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    Thread: Vacuum pump leak. Repair? Replace? Air conditioning

    1. 05-07-2020 07:22 PM #1
      2.5l manual Jetta 140k 2011
      New oil leak. Dealer reports it as vacuum pump but i haven't checked yet. I see that it's a common problem and there are replacement gaskets and I'm leaning towards that option. BUT, could replacing the vacuum pump improve air conditioning in any way???

      this car has always had trouble creating cold with the ac. It's been checked and refilled with refrigerant twice, no known leaks. It does cool down a bit when reved up and moving down the road, but it's warm at idle. Are they related on this car? Some have done the delete and report no ill effect on breaking, but what about AC efficiency?.

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    3. 05-07-2020 07:31 PM #2
      A/C is weak in this engine, frustrating but that's just how it is for most of us.

      I'd recommend the spulen vacuum delete kit, but if it's too pricey then there's replacement gasket kits that work ok for a little while. I think they're $40 or so on Amazon vs the 120 or so for the delete kit. I've been perfectly content with my delete kit for 70k+ miles.

      All that said, unless it's really annoying to you, and the oil leak is actually dripping on the ground, your cheapest option is to just add oil as necessary

      Sent from my SM-G930V using Tapatalk
      09 JSW SE 2.5 5 speed 153k
      08 Jetta S 2.5 5 speed 238,000 miles on the original clutch, lost to black ice

    4. Member Ichabod0525's Avatar
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      05-08-2020 02:10 PM #3
      Delete or replacement gasket set is not to difficult with lots of how-to videos out there to consult. You say "It's been checked and refilled with refrigerant twice, no known leaks." but if it's been refilled then you do seem to have a leak I would say. This is probably a Clutchless Variable Displacement Compressor and it's operation may be unfamiliar to a less experienced shop. Have it checked by someplace appropriate. No the vacuum pump has no affect on the AC.

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    6. 05-08-2020 02:43 PM #4
      Thank you greatly for the advice. Good to know that the vacuum pump has no effect on AC. I had the refrigerant filled by the dealer. They said they didn't see anything visually wrong with the system, and they wanted to charge me $$$ to do an in-depth inspection. No thanks to that.

    7. 05-08-2020 04:38 PM #5
      Quote Originally Posted by chadweis View Post
      Thank you greatly for the advice. Good to know that the vacuum pump has no effect on AC. I had the refrigerant filled by the dealer. They said they didn't see anything visually wrong with the system, and they wanted to charge me $$$ to do an in-depth inspection. No thanks to that.
      If you have a reputable local shop they can charge the AC with a dye that will show leaks. I believe the dye is spotted using a black-light, if there is a leak. I had another vehicle done with this method and the leak was in an elbow on a hard line. Would hever have found the leak otherwise.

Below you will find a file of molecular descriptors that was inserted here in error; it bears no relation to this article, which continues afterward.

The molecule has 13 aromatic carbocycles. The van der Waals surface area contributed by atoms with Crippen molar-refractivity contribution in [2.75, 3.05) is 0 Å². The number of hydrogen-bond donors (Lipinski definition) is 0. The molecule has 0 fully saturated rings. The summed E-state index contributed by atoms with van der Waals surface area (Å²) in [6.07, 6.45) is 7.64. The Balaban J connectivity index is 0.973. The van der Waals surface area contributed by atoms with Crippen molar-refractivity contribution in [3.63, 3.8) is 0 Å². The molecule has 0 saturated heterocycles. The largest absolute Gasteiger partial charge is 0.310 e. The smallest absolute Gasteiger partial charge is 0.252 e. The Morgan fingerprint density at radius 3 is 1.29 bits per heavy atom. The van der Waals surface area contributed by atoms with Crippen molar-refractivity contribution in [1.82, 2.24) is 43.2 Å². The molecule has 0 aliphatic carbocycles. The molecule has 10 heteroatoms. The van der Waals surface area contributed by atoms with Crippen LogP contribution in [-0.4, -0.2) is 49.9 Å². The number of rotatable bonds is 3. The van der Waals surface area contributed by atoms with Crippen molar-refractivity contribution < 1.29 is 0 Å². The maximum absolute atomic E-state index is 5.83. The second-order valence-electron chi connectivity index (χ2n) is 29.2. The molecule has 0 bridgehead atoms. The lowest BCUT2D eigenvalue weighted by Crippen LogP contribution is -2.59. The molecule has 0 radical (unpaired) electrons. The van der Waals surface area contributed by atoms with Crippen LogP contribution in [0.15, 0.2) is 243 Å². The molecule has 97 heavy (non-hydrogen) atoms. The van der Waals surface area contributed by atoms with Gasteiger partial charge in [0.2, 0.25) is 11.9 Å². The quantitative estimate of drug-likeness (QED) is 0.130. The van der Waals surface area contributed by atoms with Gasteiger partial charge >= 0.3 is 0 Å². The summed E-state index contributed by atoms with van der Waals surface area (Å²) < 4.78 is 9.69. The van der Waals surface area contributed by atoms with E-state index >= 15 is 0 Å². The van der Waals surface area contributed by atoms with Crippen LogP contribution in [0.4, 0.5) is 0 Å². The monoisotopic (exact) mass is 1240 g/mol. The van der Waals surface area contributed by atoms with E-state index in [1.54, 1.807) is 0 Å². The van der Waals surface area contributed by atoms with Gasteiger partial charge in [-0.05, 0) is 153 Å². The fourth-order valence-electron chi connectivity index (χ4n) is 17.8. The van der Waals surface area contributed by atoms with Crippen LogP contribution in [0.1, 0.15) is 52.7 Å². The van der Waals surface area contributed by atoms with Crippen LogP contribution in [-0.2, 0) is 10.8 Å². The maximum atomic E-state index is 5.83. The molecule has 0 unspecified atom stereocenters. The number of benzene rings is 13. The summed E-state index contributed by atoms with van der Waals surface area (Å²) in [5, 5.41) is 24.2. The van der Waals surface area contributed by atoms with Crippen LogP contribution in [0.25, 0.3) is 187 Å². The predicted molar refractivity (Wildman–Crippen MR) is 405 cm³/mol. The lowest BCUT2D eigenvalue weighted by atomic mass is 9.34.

8. Member JaxPlanet's Avatar
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      2012 JSW 2.5
      05-09-2020 11:02 AM #6
      I'm with jethead102 on deleting the VP when it fails. It is one less part to fail and the main reason I chose the 2.5 NA was reliability.

      When the time comes for mine, I am going to use the method that "le0n" described in this post using the IE block off plate: https://forums.vwvortex.com/showthre...um-pump-delete

      The lower price of the IE plate with fittings and, to a lesser degree, using high pressure fuel hose instead of silicone hose are more appealing to me than the Spulen kit.

      That said, having the Spulen kit does simplify the process, especially before so many helpful DiY posts were available.

      Either way you go, no VP no VP problems

    9. Member nekkidlad's Avatar
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      2008 VW Rabbit 2.5L M/T
      05-23-2020 12:42 AM #7
      Vacuum pump delete is the way to go, there’s really no reason to keep it. It’s expensive to replace, doesn’t last long with the reseal kits, and robs hp by just being there(like 1-2 but nonetheless). There’s the spulen kit, the spulen blockoff plate(just the plate from the spulen kit), and the IE(integrated engineering) blockoff plate. The last two options you have to figure out how to get vacuum back to the brake booster. As mentioned before on here le0n has probably the best way to do it (it’s linked on a previous post here). Lots of videos online on how to install the spulen kit if you go that route(what I personally got) for my rabbit).

      The vacuum pump is there to provide vacuum for the brakes because Vw decided it needs more vacuum than the engine can provide at some point or another. It has no effect on A/C function whatsover.

      One thing I can suggest for improving the AC is replacing the AC refrigerant regulator valve in the compressor. It takes like 15 mins(kind of a PITA location tho, you can also change it after removing the compressor but that makes it an hour job for no real reason). You can find it online easily for $40-70 and then get the system recharged after. I can not guarantee it’ll fix the AC, but it’s a hell of a lot cheaper than replacing the compressor(dealer and most shop’s answer to the mk5 AC repair). It’s something else you can try to see if it helps and as you already said, it’s been recharged already with no difference. Also look around the forum, it’s a known fact they fail on almost all mk5 Jetta/golf/rabbits.

      As already mentioned here AC on these cars is kinda weak from the factory, so if that doesn’t help you just kinda have to deal with it after that.

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